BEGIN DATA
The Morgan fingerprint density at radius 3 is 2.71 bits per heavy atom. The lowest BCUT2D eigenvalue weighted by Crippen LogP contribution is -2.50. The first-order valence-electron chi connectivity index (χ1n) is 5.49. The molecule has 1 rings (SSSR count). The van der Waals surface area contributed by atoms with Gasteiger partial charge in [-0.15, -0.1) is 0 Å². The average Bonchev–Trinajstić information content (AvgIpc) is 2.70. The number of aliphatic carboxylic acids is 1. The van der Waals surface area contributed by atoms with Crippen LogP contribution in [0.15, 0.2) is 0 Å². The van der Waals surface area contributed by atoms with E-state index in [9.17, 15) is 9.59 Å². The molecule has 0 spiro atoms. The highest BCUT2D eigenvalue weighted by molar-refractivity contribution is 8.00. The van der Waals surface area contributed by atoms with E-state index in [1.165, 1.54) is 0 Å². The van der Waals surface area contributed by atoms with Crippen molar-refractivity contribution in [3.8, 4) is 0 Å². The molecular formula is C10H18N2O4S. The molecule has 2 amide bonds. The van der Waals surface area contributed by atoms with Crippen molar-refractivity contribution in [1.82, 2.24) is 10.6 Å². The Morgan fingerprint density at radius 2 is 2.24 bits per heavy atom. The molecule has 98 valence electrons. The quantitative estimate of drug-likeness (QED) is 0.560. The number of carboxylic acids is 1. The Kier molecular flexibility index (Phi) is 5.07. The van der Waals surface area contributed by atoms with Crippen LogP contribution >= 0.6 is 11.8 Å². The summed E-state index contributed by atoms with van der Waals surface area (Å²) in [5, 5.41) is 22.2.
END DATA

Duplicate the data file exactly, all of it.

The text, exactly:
The Morgan fingerprint density at radius 3 is 2.71 bits per heavy atom. The lowest BCUT2D eigenvalue weighted by Crippen LogP contribution is -2.50. The first-order valence-electron chi connectivity index (χ1n) is 5.49. The molecule has 1 rings (SSSR count). The van der Waals surface area contributed by atoms with Gasteiger partial charge in [-0.15, -0.1) is 0 Å². The average Bonchev–Trinajstić information content (AvgIpc) is 2.70. The number of aliphatic carboxylic acids is 1. The van der Waals surface area contributed by atoms with Crippen LogP contribution in [0.15, 0.2) is 0 Å². The van der Waals surface area contributed by atoms with E-state index in [9.17, 15) is 9.59 Å². The molecule has 0 spiro atoms. The highest BCUT2D eigenvalue weighted by molar-refractivity contribution is 8.00. The van der Waals surface area contributed by atoms with E-state index in [1.165, 1.54) is 0 Å². The van der Waals surface area contributed by atoms with Crippen molar-refractivity contribution in [3.8, 4) is 0 Å². The molecular formula is C10H18N2O4S. The molecule has 2 amide bonds. The van der Waals surface area contributed by atoms with Crippen molar-refractivity contribution in [1.82, 2.24) is 10.6 Å². The Morgan fingerprint density at radius 2 is 2.24 bits per heavy atom. The molecule has 98 valence electrons. The quantitative estimate of drug-likeness (QED) is 0.560. The number of carboxylic acids is 1. The Kier molecular flexibility index (Phi) is 5.07. The van der Waals surface area contributed by atoms with Crippen LogP contribution >= 0.6 is 11.8 Å². The summed E-state index contributed by atoms with van der Waals surface area (Å²) in [5, 5.41) is 22.2.